The Effect of Affect: Modeling the Impact of Emotional State on the Behavior of Interactive Virtual Humans (bibtex)
by Marsella, Stacy C., Gratch, Jonathan and Rickel, Jeff
Abstract:
A person's behavior provides significant information about their emotional state, attitudes, and attention. Our goal is to create virtual humans that convey such information to people while interacting with them in virtual worlds. The virtual humans must respond dynamically to the events surrounding them, which are fundamentally influenced by users' actions, while providing an illusion of human-like behavior. A user must be able to interpret the dynamic cognitive and emotional state of the virtual humans using the same nonverbal cues that people use to understand one another. Towards these goals, we are integrating and extending components from three prior systems: a virtual human architecture with a range of cognitive and motor capabilities, a model of emotional appraisal, and a model of the impact of emotional state on physical behavior. We describe the key research issues, our approach, and an initial implementation in an Army peacekeeping scenario.
Reference:
The Effect of Affect: Modeling the Impact of Emotional State on the Behavior of Interactive Virtual Humans (Marsella, Stacy C., Gratch, Jonathan and Rickel, Jeff), In Workshop on Representing, Annotating, and Evaluating Non-Verbal and Verbal Communicative Acts to Achieve Contextual Embodied Agents, 2001.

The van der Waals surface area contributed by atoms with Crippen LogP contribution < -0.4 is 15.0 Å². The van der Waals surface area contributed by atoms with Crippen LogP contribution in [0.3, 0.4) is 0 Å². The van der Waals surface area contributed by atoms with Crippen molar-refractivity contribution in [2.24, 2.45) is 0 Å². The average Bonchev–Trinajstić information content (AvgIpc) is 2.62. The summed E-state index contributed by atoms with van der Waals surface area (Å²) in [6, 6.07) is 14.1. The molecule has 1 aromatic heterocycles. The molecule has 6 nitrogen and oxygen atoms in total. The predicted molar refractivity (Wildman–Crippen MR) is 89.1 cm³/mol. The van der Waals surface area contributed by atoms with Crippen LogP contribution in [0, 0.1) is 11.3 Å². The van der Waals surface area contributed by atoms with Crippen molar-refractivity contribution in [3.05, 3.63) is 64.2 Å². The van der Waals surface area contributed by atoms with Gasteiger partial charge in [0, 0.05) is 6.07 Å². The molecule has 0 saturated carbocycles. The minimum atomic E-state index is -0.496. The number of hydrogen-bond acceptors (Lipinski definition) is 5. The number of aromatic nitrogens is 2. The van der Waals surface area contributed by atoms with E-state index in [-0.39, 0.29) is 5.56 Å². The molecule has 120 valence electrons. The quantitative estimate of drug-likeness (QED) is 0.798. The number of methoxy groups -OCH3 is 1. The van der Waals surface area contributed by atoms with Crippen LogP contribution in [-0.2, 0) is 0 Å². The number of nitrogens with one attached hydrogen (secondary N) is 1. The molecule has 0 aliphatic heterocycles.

Bibtex Entry:
@inproceedings{marsella_effect_2001,
	address = {Montreal, Canada},
	title = {The {Effect} of {Affect}: {Modeling} the {Impact} of {Emotional} {State} on the {Behavior} of {Interactive} {Virtual} {Humans}},
	url = {http://ict.usc.edu/pubs/The%20Effect%20of%20Affect-%20Modeling%20the%20Impact%20of%20Emotional%20State%20on%20the%20Behavior%20of%20Interactive%20Virtual%20Humans.pdf},
	abstract = {A person's behavior provides significant information about their emotional state, attitudes, and attention. Our goal is to create virtual humans that convey such information to people while interacting with them in virtual worlds. The virtual humans must respond dynamically to the events surrounding them, which are fundamentally influenced by users' actions, while providing an illusion of human-like behavior. A user must be able to interpret the dynamic cognitive and emotional state of the virtual humans using the same nonverbal cues that people use to understand one another. Towards these goals, we are integrating and extending components from three prior systems: a virtual human architecture with a range of cognitive and motor capabilities, a model of emotional appraisal, and a model of the impact of emotional state on physical behavior. We describe the key research issues, our approach, and an initial implementation in an Army peacekeeping scenario.},
	booktitle = {Workshop on {Representing}, {Annotating}, and {Evaluating} {Non}-{Verbal} and {Verbal} {Communicative} {Acts} to {Achieve} {Contextual} {Embodied} {Agents}},
	author = {Marsella, Stacy C. and Gratch, Jonathan and Rickel, Jeff},
	month = jun,
	year = {2001},
	keywords = {Social Simulation, Virtual Humans}
}
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